I thought I might be using the wrong set of libc++ header files, but I checked, and I don't think that's happening, either.

Any suggestions?

User-defined literals without underscores are reserved... and so
without any guidance from the standard as to what they are supposed to
do, clang just ignores them outright.

-Eli

Um, I don't think that's right.

They are reserved for standard library implementations, and the C++14 draft defines several such suffixes that library implementers must implement.

-- Marshall

Marshall Clow Idio Software <mailto:mclow.lists@gmail.com>

A.D. 1517: Martin Luther nails his 95 Theses to the church door and is promptly moderated down to (-1, Flamebait).
        -- Yu Suzuki

I’m trying to implement N3642 in libc++ (User-defined literals for standard library types) and I’m running into something I don’t understand.

I tried to implement them in a standalone program, and got errors from clang:

string_literal.cpp:6:21: warning: user-defined literal suffixes not starting
with ‘_’ are reserved; no literal will invoke this operator

Ok, fine. I developed my (and tested my code) using underscores. That all works (see attached “string_literal.cpp”)

[ All the code here was built with TOT clang and “-std=c++1y -stdlib=libc++ -I $LLVM/libcxx/include” ]

Then I dropped the code into libc++'s header and removed the underscores (patch attached).
No warnings - so apparently clang can tell when the code is in a system header.

Yes… but it’s probably just suppressing the warning, not actually
changing the behavior.

But if I uncomment the code that uses those operators (starting about line 46 of string_literal.cpp), I get the following errors:

string_literal.cpp:46:48: error: invalid suffix on literal; C++11 requires a
space between literal and identifier [-Wreserved-user-defined-literal]
static_assert ( std::is_same<decltype( "hi"s), std::string>::v…
^

string_literal.cpp:46:48: error: expected ‘)’
string_literal.cpp:46:40: note: to match this ‘(’
static_assert ( std::is_same<decltype( "hi"s), std::string>::v…
^
string_literal.cpp:46:3: error: static_assert failed “”
static_assert ( std::is_same<decltype( "hi"s), std::string>::value, "…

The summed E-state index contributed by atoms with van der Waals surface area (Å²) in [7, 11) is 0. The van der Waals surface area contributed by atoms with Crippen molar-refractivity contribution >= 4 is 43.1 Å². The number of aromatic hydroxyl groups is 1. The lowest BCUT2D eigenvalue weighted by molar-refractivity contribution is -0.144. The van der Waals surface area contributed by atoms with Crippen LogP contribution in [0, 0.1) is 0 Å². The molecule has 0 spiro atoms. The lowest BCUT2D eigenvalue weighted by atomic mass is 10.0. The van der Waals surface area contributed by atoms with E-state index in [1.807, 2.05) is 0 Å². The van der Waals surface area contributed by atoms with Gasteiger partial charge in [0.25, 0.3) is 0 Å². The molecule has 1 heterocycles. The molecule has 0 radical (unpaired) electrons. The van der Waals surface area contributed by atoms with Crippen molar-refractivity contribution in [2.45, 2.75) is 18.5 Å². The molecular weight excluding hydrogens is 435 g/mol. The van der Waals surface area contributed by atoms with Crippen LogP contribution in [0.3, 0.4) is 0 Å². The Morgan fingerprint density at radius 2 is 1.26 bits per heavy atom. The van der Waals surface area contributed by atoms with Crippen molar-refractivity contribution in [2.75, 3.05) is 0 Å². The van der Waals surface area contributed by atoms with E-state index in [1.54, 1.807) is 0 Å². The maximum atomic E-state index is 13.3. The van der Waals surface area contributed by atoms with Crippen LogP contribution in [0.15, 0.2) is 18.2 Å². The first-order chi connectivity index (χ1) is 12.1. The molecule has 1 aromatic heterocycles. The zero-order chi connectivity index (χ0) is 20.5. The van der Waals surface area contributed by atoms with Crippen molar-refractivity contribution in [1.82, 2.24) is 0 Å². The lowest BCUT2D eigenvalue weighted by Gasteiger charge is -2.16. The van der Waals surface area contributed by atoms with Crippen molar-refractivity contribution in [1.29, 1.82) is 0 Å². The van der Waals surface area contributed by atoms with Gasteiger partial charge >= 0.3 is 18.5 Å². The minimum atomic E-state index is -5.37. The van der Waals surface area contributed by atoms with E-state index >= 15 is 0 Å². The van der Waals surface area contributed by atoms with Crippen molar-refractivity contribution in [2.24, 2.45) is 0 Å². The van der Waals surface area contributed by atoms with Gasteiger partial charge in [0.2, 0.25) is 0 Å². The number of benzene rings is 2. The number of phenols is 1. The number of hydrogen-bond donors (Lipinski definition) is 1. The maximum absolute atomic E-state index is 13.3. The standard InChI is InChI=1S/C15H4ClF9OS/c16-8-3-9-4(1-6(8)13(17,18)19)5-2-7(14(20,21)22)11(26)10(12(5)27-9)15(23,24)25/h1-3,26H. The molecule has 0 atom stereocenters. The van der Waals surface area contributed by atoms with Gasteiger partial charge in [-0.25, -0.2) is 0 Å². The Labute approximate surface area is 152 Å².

^ ~~~~~~~~~~~~~~~~~~~~~~~~~~~~~~~~~~~~~~~~~~~~~~~~~~~~

which, it seems to me, are just wrong.

Maybe I screwed up putting the stuff into (but that looks ok to me).
I thought I might be using the wrong set of libc++ header files, but I checked, and I don’t think that’s happening, either.

That’s not how it works – it’d be a massive layering violation for the lexer to care about which names have been declared. See below.

Any suggestions?

User-defined literals without underscores are reserved… and so
without any guidance from the standard as to what they are supposed to
do, clang just ignores them outright.

Um, I don’t think that’s right.

They are reserved for standard library implementations, and the C++14 draft defines several such suffixes that library implementers must implement.

Right. The lexer change to support UDLs breaks a large set of programs (including most users of the PRI* and SCN* macros added from C99 in C++11), so since all such suffixes were reserved in C++11, we chose to lex them as if in C++98 mode for compatibility. The intent was that once some standard suffixes were added, we would modify the lexer to treat those suffixes as UDL suffixes; we’re not got around to doing that yet.

If you can provide a list of string suffixes that C++14 defines, it should be straightforward to teach the lexer to treat those ones as UDLs. I think it’s just “s” we need to handle, but I’ve not checked.

I think the full list is in N3642.

s (for seconds and string)
h (hours)
min (minutes)
ms, us, ns (milliseconds, microseconds and nanoseconds)

Note that the complex ones (i, il, i_f) were NOT voted in.

– Marshall

Marshall Clow Idio Software <mailto:mclow.lists@gmail.com>

A.D. 1517: Martin Luther nails his 95 Theses to the church door and is promptly moderated down to (-1, Flamebait).
– Yu Suzuki

OK, these should work in -std=c++1y, as of r186933.